Biochemical systems therefore need to be flexible to achieve adaptability.This flexibility can be achieved by varying the rates at with enzymes work.
Enzymes are protein molecules which change the rate of a chemical reactionwithout themselves being permanently changed by the reaction. Enzymeshelp change a substrate (the molecule on which they are acting) into aproduct.
substrate productHow is the rate of enzyme activity changed?
Four major factors influence the rate at which enzymes work:1.Enzyme concentration2.pH3.Temperature4.Substrate concentration
Influencing the rate of a biochemical reaction by changing the enzymecomplex is expensive in terms of energy. The cell has to make complexenzyme molecules from simpler molecules; this process involves theconsumption of energy and also takes time and may therefore beunsatisfactory for urgent responses.
pH and temperature variation
It is important to think about which external (outside the enzyme) conditionsare likely to be most influential within the body or cell of an organism. Thewide range of pH and temperature variation in a laboratory test tube mayhave little relevance to an organism in which body temperature and pH areclosely controlled e.g. human blood is usually maintained within a pHrange of 7.35 - 7.45 and a temperatue range of 37- 38
C. Even reptiles arecapable of maintaining their body temperature within quite narrow limits.However, in practice, the body rarely attempts to control the rate of metabolic pathways by deliberately altering pH or temperature.
There are two types of metabolic reactions:
- in which larger molecules are made from smaller ones e.g.proteins from amino acids.
- in which larger molecules are broken down into smaller onese.g. proteins into amino acids during digestion.
Enzyme Control of Metabolic Pathways
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Often several reactions are linked together in a linear chain, with severaldifferent types of molecules, known as metabolites, being formed betweensubstrate and final product. Each stage is often controlled by a differentenzyme:
substrate product A product B final product
This is known as a
is the general termfor all the chemical reactions in the body. Metabolic pathways can bebranched so that it is possible to switch into another route should anaccumulation of products occur at the end of one route (gridlock).The end products of one reaction very often become the starting substratefor a second reaction or pathway. The consumption of the end productsmay stimulate the first reaction. In this way an equilibrium situation isavoided and metabolic pathways are continuously restimulated. Each stepof a metabolic pathway is catalysed by a different enzyme, and since eachenzyme effectively represents a control point, the cell retains close controlover the overall rate of reaction. The different enzymes involved in acomplex metabolic cycle or pathway (e.g. glycolysis) may require differentbiochemical conditions and hence may occur in different parts of a cell.Such compartmentalisation allows optimum conditions to be maintained.In turn, this helps to maximise the rate of reactions.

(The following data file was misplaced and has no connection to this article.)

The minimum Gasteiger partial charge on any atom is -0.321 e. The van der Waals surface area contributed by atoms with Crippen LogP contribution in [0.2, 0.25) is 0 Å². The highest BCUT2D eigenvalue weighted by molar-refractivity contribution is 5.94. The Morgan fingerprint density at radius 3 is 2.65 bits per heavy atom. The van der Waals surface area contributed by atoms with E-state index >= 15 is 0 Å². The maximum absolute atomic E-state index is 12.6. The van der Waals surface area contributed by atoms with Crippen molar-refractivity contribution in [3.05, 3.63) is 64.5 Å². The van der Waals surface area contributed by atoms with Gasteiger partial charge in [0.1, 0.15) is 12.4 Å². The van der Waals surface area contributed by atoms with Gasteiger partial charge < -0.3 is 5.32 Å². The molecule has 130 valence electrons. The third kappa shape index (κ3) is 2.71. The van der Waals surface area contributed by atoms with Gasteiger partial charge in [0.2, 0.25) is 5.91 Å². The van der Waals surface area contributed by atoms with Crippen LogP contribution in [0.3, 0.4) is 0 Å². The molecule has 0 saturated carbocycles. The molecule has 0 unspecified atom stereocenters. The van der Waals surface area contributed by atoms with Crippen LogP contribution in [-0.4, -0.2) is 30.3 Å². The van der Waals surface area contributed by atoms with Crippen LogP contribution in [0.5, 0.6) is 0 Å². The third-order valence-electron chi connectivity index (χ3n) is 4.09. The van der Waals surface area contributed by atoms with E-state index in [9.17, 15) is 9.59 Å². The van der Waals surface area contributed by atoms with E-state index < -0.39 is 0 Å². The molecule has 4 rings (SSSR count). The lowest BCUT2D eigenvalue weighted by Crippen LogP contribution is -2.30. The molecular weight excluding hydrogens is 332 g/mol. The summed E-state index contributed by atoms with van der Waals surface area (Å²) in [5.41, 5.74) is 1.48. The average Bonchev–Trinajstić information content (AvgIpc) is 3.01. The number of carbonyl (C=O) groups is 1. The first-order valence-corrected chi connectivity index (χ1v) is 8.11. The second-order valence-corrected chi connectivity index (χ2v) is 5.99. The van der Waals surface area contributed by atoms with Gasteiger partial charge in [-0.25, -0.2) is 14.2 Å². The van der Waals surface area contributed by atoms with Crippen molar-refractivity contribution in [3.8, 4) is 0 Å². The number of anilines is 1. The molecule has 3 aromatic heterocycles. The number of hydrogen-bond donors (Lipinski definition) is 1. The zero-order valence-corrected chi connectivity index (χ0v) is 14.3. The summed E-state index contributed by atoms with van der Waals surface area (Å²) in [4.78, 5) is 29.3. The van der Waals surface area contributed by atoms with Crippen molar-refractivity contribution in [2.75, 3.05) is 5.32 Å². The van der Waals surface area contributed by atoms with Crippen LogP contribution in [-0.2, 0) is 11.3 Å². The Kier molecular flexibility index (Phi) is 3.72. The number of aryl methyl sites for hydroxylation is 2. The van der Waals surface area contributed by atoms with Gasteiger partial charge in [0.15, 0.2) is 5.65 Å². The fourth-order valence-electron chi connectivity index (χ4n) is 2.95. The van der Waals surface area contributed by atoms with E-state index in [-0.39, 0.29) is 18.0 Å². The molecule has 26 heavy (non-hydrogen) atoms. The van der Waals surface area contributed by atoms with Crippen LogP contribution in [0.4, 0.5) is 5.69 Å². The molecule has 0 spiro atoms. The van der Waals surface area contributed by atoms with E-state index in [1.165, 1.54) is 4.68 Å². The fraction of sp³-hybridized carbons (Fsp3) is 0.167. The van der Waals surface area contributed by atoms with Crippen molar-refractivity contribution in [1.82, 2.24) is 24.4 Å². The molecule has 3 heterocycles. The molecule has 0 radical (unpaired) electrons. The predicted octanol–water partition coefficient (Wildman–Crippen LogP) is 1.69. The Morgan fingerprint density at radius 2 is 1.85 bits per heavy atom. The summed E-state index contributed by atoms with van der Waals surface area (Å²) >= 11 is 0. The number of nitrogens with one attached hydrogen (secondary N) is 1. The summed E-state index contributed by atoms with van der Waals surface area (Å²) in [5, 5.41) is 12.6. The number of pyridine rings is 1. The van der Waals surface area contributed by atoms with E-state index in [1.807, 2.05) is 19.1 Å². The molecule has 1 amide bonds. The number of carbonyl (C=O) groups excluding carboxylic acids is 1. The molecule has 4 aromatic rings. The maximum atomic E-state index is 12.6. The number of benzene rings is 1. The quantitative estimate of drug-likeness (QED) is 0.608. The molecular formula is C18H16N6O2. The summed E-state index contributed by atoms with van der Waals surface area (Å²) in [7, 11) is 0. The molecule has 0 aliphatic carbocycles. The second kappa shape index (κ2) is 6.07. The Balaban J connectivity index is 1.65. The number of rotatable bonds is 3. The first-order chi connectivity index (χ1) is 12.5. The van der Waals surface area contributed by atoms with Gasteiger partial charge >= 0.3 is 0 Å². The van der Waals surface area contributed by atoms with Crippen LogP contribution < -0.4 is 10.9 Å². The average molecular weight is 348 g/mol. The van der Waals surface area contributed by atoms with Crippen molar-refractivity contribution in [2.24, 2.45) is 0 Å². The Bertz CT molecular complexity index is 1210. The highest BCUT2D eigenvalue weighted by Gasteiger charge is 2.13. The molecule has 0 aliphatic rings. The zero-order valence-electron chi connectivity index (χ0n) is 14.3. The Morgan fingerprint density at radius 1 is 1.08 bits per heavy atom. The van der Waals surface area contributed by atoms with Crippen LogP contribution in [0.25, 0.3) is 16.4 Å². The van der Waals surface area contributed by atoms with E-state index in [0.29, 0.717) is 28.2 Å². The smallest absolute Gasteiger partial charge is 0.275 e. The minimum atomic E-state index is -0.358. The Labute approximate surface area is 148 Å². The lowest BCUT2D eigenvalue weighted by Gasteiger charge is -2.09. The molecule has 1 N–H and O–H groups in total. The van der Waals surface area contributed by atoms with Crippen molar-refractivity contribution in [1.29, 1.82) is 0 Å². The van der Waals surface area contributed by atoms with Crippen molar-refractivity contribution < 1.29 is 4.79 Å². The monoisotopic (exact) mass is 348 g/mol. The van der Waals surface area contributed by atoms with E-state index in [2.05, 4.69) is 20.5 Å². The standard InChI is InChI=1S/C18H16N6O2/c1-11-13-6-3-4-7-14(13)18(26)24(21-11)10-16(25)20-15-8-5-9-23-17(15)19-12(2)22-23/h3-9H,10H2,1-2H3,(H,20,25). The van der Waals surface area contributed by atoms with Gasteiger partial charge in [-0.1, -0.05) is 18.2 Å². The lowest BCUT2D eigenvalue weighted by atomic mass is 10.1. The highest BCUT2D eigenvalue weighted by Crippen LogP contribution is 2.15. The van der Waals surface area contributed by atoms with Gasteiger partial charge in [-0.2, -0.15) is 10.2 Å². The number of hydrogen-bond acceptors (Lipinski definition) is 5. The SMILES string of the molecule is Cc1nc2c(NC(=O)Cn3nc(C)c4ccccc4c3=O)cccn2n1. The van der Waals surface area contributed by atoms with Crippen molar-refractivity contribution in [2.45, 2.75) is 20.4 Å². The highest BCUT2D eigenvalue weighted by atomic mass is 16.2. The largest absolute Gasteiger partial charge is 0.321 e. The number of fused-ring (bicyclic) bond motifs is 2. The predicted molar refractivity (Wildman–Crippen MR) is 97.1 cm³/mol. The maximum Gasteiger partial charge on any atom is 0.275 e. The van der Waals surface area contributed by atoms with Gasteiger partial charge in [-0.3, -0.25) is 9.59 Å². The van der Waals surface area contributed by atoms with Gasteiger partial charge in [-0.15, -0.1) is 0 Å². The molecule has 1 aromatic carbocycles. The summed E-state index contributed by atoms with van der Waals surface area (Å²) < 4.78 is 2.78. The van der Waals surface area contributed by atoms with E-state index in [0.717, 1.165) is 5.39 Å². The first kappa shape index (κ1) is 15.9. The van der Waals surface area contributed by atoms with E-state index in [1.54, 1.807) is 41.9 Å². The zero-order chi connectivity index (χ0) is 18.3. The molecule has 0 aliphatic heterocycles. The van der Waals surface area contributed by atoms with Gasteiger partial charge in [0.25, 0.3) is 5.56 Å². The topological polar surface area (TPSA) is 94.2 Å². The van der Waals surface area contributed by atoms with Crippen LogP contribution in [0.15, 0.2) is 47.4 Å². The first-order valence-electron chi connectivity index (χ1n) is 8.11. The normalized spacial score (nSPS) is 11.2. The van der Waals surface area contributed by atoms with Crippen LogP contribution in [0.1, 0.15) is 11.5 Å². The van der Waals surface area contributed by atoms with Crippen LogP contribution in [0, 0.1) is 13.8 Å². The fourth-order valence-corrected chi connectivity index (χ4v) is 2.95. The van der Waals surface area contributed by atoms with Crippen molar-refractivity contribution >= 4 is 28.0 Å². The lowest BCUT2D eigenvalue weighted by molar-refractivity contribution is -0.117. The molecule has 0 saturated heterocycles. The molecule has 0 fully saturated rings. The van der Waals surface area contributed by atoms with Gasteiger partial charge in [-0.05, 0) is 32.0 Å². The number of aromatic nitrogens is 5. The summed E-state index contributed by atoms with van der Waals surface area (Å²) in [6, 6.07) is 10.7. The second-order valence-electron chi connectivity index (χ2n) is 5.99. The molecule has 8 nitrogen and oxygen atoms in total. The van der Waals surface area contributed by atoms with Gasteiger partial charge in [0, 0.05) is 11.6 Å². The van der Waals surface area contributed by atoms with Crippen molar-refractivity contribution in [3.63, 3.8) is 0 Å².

Substrate and product concentration
A high substrate concentration may increase the rate of enzyme action toensure its rapid breakdown.A high product concentration may also inhibit enzyme action so that lessproduct is formed. This is an example of
Metabolic pathways and regulatory enzymes
Many metabolic reactions occur in a series of steps (e.g. glycolysis) andthe rate at which a substrate is used, or a product formed, can be controlledby altering the rate at which enzymes work. Some enzymes in the pathwayare more important than others in the regulation of the rate of reactionalong the pathway. These may be compared to variable speed controlsalong a motorway. The targeted enzymes are called
.They often occur at the first step in a metabolic pathway.
It is essential that the various biochemical processes occurring within an organism are adaptable. This means that the rates of biochemical reactions need to vary in response to change. In humans, for instance, these reactions need to cope with a sudden abundanceof glucose in cells after a carbohydrate-rich meal (e.g. lots of rice or potatoes). Another example is that muscles may rapidly requireusable energy for sudden locomotion. There would be severe problems if the rates of chemical reactions breaking down glucose andsupplying energy remained constant; there would be an over-supply of glucose or shortage of usable energy. Coping with over-supplyand shortages are two main reasons why the rates of biochemical reactions are variable.Usable Energy
Energy has to be in a particular form to cause the muscle to contract.Usable energy is stored in molecules called adenosine triphosphate(ATP). More ATP molecules means more energy.
substrate product A product B final productnegative feedback
enzyme 1enzyme 2enzyme 3enzyme 1enzyme 2enzyme 3
substrate product A product B final productalternative product
enzyme 1enzyme 2enzyme 3enzyme 4